Animal Collective talk about Centipede Hz for Japan Times.

I interviewed Animal Collective for The Japan Times. The interview is about their experiences in Japan and their upcoming album “Centipede Hz”.

Staff Writer
If you were out in

the woods for the Taico Club festival last weekend, you were in for a big surprise.

U.S. group Animal Collective blasted the 8,500-strong crowd in Nagano Prefecture with its own brand of experimental, acid-laced electronic beats through an imaginary hose.

If the music seemed weirder than usual, that was because the band tested out a chunk of their new album, “Centipede Hz.”

It was a highly anticipated set. Animal Collective’s members — Noah “Panda Bear” Lennox, Josh “Deakin” Dibb, David “Avey Tare” Portner and Brian “Geologist” Weitz — are so popular on the indie-music scene that the adulation can border on satire. Casual listeners have nothing on avid online-forum users, who post hundreds of comments discussing solo work and tracking the progression of new songs as they are performed at each subsequent live set by trading bootlegs, interviews and gossip.

Animal Collective last served up their sample-heavy electric pop on 2009’s “Merriweather Post Pavillion,” and considering it was almost universally acclaimed, the band now has a lot to live up to. Speaking to The Japan Times at distributor Hostess’ offices in Tokyo, Weitz admits he felt some pressure when making the album. He is also quick to note that the band’s success comes from the simple approach of just trying new things.

“Some people were maybe thrown when Josh stopped playing with us for ‘Merriweather,’ ” Weitz says. “And those first few tours just playing samplers and stuff might have been a little weird for fans who’d gotten into us through (previous albums) ‘Feels’ or ‘Strawberry Jam’ but then you know, it turned into something really great.

“As for trying to anticipate what people want out of us — I don’t know how we could do that.”

Fans aside, Weitz personally wants the newest Animal Collective record to be better than their last one, which is a tough feat this time around.

“I had to remind myself not to be like, ‘Well, we had that amazing success and that was enough … and now we can just coast,’ you know? It should be, ‘Make sure you feel like you did a better job on this one than you did on the last one.’ ”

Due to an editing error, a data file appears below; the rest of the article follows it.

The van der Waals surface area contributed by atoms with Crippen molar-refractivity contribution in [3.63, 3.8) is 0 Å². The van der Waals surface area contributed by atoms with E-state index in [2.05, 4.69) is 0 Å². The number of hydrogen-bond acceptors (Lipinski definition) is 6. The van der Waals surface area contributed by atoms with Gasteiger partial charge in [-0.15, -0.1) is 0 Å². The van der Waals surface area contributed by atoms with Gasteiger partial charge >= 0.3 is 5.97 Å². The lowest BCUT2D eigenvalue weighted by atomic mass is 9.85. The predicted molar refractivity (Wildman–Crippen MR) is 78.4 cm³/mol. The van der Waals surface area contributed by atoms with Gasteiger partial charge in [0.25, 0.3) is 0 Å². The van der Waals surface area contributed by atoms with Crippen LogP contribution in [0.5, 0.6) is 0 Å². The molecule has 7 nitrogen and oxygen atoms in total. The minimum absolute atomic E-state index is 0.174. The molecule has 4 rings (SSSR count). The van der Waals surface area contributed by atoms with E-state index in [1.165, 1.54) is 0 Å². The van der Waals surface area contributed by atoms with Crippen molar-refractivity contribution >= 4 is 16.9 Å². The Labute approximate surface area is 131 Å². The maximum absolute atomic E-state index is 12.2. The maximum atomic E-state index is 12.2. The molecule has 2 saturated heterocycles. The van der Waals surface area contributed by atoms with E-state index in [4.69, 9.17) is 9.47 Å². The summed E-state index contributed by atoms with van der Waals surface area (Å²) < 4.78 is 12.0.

“Centipede Hz” is clearly a definitive step away from “Merriweather Post Pavillion.” Part of it is the rawer, live feel that comes from the band’s desire to “sweat more.”

“We did consciously decide that ‘Merriweather’ had gotten too easy to perform by the end of its life cycle,” adds lead vocalist Portner. “We just knew there was really no danger with the samplers. We wanted to have a more live experience with it.”

Portner says the album’s live-performance influence came from the band getting together to jam properly for the first time since 2005’s “Feels.” Weitz commuted from Washington, D.C., and the rest of the band moved to Baltimore, where they grew up sharing tapes and practicing in Dibb’s mother’s barn.

The new album conveys that feeling of a homecoming — when everything is nostalgic but at the same time alien and unknown.

“We had so many good times growing up in Baltimore, but it’s weird to move back,” says Portner. “I moved back into a house with my girlfriend, which was right near the high school Brian and I went to, so I sort of drove those streets every day. And you know, we grew up playing at Josh’s mom’s house, which is where we wrote this record. It’s just kind of surreal to do that all over again.

“And I think for me it’s important to have a change when you’re doing something new. So it’s weird to be doing something that’s so familiar when you’re trying to work on a new album.”

Adding to the tone of familiarity is Dibb’s return. But this is an anomaly in itself; the album gets Animal Collective’s old guitar sound and also gets an unusual vocal addition with Dibb singing on the track “Wide Eyed.”

“He took a long break and toward the end of it he started writing some of his own songs and playing solo shows. He told us, ‘I have this one (track) that I’d like to bring to you guys’ and we were all psyched about it,” Portner says. “It was actually one of the first songs that we played and were like, ‘This is a song we should actually work on.’ ”

Weitz adds that “Wide Eyed” has a mechanical rhythm that suited the sound palette the band was working with.